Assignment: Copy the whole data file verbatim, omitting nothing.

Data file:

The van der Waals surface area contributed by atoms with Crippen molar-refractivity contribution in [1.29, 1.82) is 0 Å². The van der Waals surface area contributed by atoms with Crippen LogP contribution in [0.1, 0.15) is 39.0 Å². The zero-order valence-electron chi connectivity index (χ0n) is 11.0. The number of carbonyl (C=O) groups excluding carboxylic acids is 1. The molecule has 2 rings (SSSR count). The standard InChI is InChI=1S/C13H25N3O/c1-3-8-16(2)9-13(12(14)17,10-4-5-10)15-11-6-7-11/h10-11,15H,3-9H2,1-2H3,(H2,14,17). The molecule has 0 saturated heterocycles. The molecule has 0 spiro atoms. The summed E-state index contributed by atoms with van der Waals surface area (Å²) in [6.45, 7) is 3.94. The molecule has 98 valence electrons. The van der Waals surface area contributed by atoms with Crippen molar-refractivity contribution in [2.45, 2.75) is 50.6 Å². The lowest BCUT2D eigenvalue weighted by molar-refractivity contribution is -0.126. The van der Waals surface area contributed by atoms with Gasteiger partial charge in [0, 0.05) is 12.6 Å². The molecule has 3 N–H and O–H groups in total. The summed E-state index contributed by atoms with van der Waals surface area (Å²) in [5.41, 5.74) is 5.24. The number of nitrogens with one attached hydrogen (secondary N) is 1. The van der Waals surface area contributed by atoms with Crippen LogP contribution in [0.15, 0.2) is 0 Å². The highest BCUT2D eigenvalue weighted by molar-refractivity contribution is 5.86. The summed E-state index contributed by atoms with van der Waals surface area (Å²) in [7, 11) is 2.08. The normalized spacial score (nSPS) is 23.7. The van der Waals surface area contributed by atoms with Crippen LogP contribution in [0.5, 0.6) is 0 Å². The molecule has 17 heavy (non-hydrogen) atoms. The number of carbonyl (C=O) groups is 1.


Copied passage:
The van der Waals surface area contributed by atoms with Crippen molar-refractivity contribution in [1.29, 1.82) is 0 Å². The van der Waals surface area contributed by atoms with Crippen LogP contribution in [0.1, 0.15) is 39.0 Å². The zero-order valence-electron chi connectivity index (χ0n) is 11.0. The number of carbonyl (C=O) groups excluding carboxylic acids is 1. The molecule has 2 rings (SSSR count). The standard InChI is InChI=1S/C13H25N3O/c1-3-8-16(2)9-13(12(14)17,10-4-5-10)15-11-6-7-11/h10-11,15H,3-9H2,1-2H3,(H2,14,17). The molecule has 0 saturated heterocycles. The molecule has 0 spiro atoms. The summed E-state index contributed by atoms with van der Waals surface area (Å²) in [6.45, 7) is 3.94. The molecule has 98 valence electrons. The van der Waals surface area contributed by atoms with Crippen molar-refractivity contribution in [2.45, 2.75) is 50.6 Å². The lowest BCUT2D eigenvalue weighted by molar-refractivity contribution is -0.126. The van der Waals surface area contributed by atoms with Gasteiger partial charge in [0, 0.05) is 12.6 Å². The molecule has 3 N–H and O–H groups in total. The summed E-state index contributed by atoms with van der Waals surface area (Å²) in [5.41, 5.74) is 5.24. The number of nitrogens with one attached hydrogen (secondary N) is 1. The van der Waals surface area contributed by atoms with Crippen LogP contribution in [0.15, 0.2) is 0 Å². The highest BCUT2D eigenvalue weighted by molar-refractivity contribution is 5.86. The summed E-state index contributed by atoms with van der Waals surface area (Å²) in [7, 11) is 2.08. The normalized spacial score (nSPS) is 23.7. The van der Waals surface area contributed by atoms with Crippen LogP contribution in [0.5, 0.6) is 0 Å². The molecule has 17 heavy (non-hydrogen) atoms. The number of carbonyl (C=O) groups is 1.